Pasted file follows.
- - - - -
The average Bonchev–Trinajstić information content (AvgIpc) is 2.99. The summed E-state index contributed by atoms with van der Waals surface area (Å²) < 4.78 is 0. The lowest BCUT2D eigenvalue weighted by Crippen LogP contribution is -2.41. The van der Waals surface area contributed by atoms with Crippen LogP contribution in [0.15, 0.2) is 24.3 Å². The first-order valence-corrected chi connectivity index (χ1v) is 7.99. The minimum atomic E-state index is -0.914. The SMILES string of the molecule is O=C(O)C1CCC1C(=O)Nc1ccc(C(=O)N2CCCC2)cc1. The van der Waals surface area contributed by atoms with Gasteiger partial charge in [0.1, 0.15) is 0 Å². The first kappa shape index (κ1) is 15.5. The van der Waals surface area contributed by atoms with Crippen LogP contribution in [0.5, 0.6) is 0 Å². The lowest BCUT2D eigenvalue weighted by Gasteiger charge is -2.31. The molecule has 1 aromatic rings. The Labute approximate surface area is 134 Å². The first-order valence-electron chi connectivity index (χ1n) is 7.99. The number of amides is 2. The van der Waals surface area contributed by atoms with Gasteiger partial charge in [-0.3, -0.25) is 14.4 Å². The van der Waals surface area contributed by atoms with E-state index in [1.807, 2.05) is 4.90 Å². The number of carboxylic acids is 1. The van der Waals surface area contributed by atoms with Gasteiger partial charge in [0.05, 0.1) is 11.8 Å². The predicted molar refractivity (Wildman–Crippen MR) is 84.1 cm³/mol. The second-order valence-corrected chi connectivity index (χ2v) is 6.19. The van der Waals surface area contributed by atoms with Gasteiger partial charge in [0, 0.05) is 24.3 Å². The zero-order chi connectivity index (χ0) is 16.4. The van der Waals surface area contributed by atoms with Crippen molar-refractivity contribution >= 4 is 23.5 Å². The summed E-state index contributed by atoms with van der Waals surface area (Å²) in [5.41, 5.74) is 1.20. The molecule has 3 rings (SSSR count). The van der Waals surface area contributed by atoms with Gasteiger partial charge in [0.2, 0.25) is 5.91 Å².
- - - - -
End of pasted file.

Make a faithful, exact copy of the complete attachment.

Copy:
The average Bonchev–Trinajstić information content (AvgIpc) is 2.99. The summed E-state index contributed by atoms with van der Waals surface area (Å²) < 4.78 is 0. The lowest BCUT2D eigenvalue weighted by Crippen LogP contribution is -2.41. The van der Waals surface area contributed by atoms with Crippen LogP contribution in [0.15, 0.2) is 24.3 Å². The first-order valence-corrected chi connectivity index (χ1v) is 7.99. The minimum atomic E-state index is -0.914. The SMILES string of the molecule is O=C(O)C1CCC1C(=O)Nc1ccc(C(=O)N2CCCC2)cc1. The van der Waals surface area contributed by atoms with Gasteiger partial charge in [0.1, 0.15) is 0 Å². The first kappa shape index (κ1) is 15.5. The van der Waals surface area contributed by atoms with Crippen LogP contribution in [0.5, 0.6) is 0 Å². The lowest BCUT2D eigenvalue weighted by Gasteiger charge is -2.31. The molecule has 1 aromatic rings. The Labute approximate surface area is 134 Å². The first-order valence-electron chi connectivity index (χ1n) is 7.99. The number of amides is 2. The van der Waals surface area contributed by atoms with Gasteiger partial charge in [-0.3, -0.25) is 14.4 Å². The van der Waals surface area contributed by atoms with E-state index in [1.807, 2.05) is 4.90 Å². The number of carboxylic acids is 1. The van der Waals surface area contributed by atoms with Gasteiger partial charge in [0.05, 0.1) is 11.8 Å². The predicted molar refractivity (Wildman–Crippen MR) is 84.1 cm³/mol. The second-order valence-corrected chi connectivity index (χ2v) is 6.19. The van der Waals surface area contributed by atoms with Gasteiger partial charge in [0, 0.05) is 24.3 Å². The zero-order chi connectivity index (χ0) is 16.4. The van der Waals surface area contributed by atoms with Crippen molar-refractivity contribution >= 4 is 23.5 Å². The summed E-state index contributed by atoms with van der Waals surface area (Å²) in [5.41, 5.74) is 1.20. The molecule has 3 rings (SSSR count). The van der Waals surface area contributed by atoms with Gasteiger partial charge in [0.2, 0.25) is 5.91 Å².